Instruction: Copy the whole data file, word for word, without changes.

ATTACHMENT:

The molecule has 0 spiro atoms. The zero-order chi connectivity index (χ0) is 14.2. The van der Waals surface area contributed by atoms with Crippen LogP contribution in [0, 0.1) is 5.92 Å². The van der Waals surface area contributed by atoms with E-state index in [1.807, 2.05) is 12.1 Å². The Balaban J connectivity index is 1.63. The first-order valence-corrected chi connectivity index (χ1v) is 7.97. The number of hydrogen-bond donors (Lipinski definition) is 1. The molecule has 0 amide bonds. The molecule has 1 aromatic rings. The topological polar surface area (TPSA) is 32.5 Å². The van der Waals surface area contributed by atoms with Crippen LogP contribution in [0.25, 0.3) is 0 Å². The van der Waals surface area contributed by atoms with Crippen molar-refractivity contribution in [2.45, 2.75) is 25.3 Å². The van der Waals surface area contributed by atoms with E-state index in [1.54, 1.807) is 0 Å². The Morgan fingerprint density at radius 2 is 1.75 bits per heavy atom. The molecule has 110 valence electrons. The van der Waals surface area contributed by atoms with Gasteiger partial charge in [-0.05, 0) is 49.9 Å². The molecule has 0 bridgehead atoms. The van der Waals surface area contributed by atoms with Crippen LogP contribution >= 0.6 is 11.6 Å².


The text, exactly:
The molecule has 0 spiro atoms. The zero-order chi connectivity index (χ0) is 14.2. The van der Waals surface area contributed by atoms with Crippen LogP contribution in [0, 0.1) is 5.92 Å². The van der Waals surface area contributed by atoms with E-state index in [1.807, 2.05) is 12.1 Å². The Balaban J connectivity index is 1.63. The first-order valence-corrected chi connectivity index (χ1v) is 7.97. The number of hydrogen-bond donors (Lipinski definition) is 1. The molecule has 0 amide bonds. The molecule has 1 aromatic rings. The topological polar surface area (TPSA) is 32.5 Å². The van der Waals surface area contributed by atoms with Crippen LogP contribution in [0.25, 0.3) is 0 Å². The van der Waals surface area contributed by atoms with Crippen molar-refractivity contribution in [2.45, 2.75) is 25.3 Å². The van der Waals surface area contributed by atoms with E-state index in [1.54, 1.807) is 0 Å². The Morgan fingerprint density at radius 2 is 1.75 bits per heavy atom. The molecule has 110 valence electrons. The van der Waals surface area contributed by atoms with Gasteiger partial charge in [-0.05, 0) is 49.9 Å². The molecule has 0 bridgehead atoms. The van der Waals surface area contributed by atoms with Crippen LogP contribution >= 0.6 is 11.6 Å².